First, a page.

So Many Elsewheres - Home On The Move: Two Poems Go On A Journey
The naturally peripatetic Robert Louis Stevenson said that ‘to travel hopefully is a better thing than to arrive’. And if the contributors to Parthian’s involving and original new pamphlet remain physically static, their senses are liminal, sensitive to the nuances of ‘elsewhere’, and as open to suggestion as the imagination allows, yielding the most revealing kinds of observation.
What is fascinating about the premise of this short, interwoven, collection of poems and images is that it does not demand an actual journey; this homage to place is linear only in the sense of a formal progression from one poetic impression to the next. Home on the Move
commences with poems about two notional odysseys across Europe – one in the East, one West – conceived, respectively, by Rafal Gawin and Deryn Rees-Jones. Any further ingress is predicated entirely on succeeding translations, each reliant on the preceding poem’s re-calibrated take on the earlier. The notoriously knotty problem of translation is refreshingly subverted by a willingness to see how words act upon each other when the straitjacket of expectation is removed: literal transliterations of words may rupture original meaning, but invest the language of ‘place’ with the vigour of renewed possibility.
Brexit inertia does little to remove the sting of this slim volume’s relevance; its eclectic theatre of words underlines something Europeans share – there is no border between Heimats
of the lyrical imagination just as there is no limitation to invention in the free mind. It is no vice to declare a pan-cultural amnesty in these refracted poems, whose strange linguistic crossings are a de facto
antidote to populist insularity. That poetic trajectory, here, requires little more than freedom of movement for the imagination underwrites the mind’s hegemony: free to cross figurative frontiers, the words it calls forth are well travelled, precisely as they also signify a feeling for home, if only because the mental path home – to the fabric and context of our lives - is always open.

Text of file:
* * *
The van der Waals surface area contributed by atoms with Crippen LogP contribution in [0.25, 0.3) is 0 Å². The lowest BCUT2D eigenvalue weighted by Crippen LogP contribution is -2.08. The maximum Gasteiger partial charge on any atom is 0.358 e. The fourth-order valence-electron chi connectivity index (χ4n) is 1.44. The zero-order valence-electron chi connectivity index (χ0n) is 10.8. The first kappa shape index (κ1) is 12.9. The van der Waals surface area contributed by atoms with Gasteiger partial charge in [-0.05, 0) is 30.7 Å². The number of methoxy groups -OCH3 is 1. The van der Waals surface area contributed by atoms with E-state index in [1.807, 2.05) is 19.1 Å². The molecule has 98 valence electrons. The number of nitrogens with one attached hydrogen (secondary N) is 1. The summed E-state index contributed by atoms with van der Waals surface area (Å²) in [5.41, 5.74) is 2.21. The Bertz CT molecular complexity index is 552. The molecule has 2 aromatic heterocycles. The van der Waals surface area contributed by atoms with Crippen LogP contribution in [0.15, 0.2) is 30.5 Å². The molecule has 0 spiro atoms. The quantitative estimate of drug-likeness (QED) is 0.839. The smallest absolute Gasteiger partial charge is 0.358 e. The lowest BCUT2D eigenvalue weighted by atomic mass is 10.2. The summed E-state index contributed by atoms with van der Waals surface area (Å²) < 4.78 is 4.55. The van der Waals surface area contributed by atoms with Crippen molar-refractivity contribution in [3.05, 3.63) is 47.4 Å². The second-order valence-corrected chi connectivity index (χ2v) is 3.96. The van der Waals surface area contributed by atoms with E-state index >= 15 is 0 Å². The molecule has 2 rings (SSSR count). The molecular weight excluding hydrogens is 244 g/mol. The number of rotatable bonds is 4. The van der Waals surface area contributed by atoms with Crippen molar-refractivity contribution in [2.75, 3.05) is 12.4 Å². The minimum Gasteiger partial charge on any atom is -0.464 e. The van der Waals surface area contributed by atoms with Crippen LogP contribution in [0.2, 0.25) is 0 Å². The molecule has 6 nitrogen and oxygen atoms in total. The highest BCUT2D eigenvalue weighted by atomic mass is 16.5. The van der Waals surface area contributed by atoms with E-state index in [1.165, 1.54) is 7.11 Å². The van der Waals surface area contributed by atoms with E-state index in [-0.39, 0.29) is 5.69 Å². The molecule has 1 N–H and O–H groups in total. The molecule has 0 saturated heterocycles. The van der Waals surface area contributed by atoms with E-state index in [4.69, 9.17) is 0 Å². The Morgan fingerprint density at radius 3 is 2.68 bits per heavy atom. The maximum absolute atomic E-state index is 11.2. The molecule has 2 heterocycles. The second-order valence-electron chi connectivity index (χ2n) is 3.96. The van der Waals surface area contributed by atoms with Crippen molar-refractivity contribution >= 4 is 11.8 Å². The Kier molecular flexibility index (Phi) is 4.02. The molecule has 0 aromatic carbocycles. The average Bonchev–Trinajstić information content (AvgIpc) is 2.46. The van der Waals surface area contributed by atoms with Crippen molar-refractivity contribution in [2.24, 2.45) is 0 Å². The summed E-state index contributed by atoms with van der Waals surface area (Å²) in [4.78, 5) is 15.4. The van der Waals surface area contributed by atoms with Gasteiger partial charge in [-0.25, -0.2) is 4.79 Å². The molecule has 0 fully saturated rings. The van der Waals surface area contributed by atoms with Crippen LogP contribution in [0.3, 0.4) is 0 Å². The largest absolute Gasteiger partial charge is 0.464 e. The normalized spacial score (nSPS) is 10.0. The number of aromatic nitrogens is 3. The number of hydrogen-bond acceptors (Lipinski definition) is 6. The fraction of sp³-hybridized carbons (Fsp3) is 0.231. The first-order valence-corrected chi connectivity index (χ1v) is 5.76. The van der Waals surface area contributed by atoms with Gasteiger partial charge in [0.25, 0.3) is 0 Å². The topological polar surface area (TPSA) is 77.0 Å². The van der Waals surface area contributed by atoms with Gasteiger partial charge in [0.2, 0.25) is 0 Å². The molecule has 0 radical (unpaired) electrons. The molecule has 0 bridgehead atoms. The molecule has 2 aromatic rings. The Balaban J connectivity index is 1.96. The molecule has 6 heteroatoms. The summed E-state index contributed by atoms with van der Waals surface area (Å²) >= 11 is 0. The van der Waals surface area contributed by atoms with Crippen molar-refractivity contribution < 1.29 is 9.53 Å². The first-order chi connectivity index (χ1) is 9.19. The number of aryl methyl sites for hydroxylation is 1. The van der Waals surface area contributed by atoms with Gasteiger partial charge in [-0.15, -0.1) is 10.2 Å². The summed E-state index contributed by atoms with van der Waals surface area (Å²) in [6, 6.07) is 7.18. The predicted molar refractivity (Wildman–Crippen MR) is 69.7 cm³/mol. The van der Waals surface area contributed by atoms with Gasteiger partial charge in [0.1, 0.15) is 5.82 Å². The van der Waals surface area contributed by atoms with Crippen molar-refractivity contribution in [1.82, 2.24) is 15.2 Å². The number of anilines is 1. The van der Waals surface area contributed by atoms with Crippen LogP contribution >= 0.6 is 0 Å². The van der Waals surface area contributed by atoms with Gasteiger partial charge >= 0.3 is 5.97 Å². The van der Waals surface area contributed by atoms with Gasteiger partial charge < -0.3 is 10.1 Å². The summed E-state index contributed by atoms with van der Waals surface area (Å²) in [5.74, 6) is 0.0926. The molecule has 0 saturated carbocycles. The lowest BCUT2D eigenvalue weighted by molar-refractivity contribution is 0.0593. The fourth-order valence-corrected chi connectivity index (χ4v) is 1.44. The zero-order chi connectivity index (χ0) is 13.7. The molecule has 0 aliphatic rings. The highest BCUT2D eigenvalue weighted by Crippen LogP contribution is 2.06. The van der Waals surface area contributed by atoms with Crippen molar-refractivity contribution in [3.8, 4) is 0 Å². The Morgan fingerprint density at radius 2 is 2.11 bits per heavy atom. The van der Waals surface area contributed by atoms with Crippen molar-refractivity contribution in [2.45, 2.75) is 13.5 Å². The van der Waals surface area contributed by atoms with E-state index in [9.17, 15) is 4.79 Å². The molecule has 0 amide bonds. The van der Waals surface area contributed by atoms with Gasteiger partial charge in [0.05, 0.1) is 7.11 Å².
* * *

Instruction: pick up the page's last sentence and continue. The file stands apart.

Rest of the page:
The title of Home on the Move
tells the reader all she needs to know about the mutability of our perception, and about the fundamental transparency of borders. The multinational contributors, each adding accretion to lambent accretion, act as guarantors, preservers of cultural nuances whose words celebrate difference as they add value to an ongoing conversation.
And that dialogue throws up many surprises: translated words whose meaning departs wildly from the original, are liberating to the degree that they fling the windows open to fresh interpretation, even if the notional journey is upended in the process. Why not consider, instead, that the originating poems are now unanchored, set free by their own inherent propensity for change? The journey, as it were, between words opens a mine of new and old meanings which will spark immediate recognition in some whilst bypassing others. There is something, as Kate Clanchy’s diverting Foreword implies, for everyone in the glittering depths:
‘There are many fossils embedded in its rich language banks, and many newly-coined, intensely alive phrases and images too.’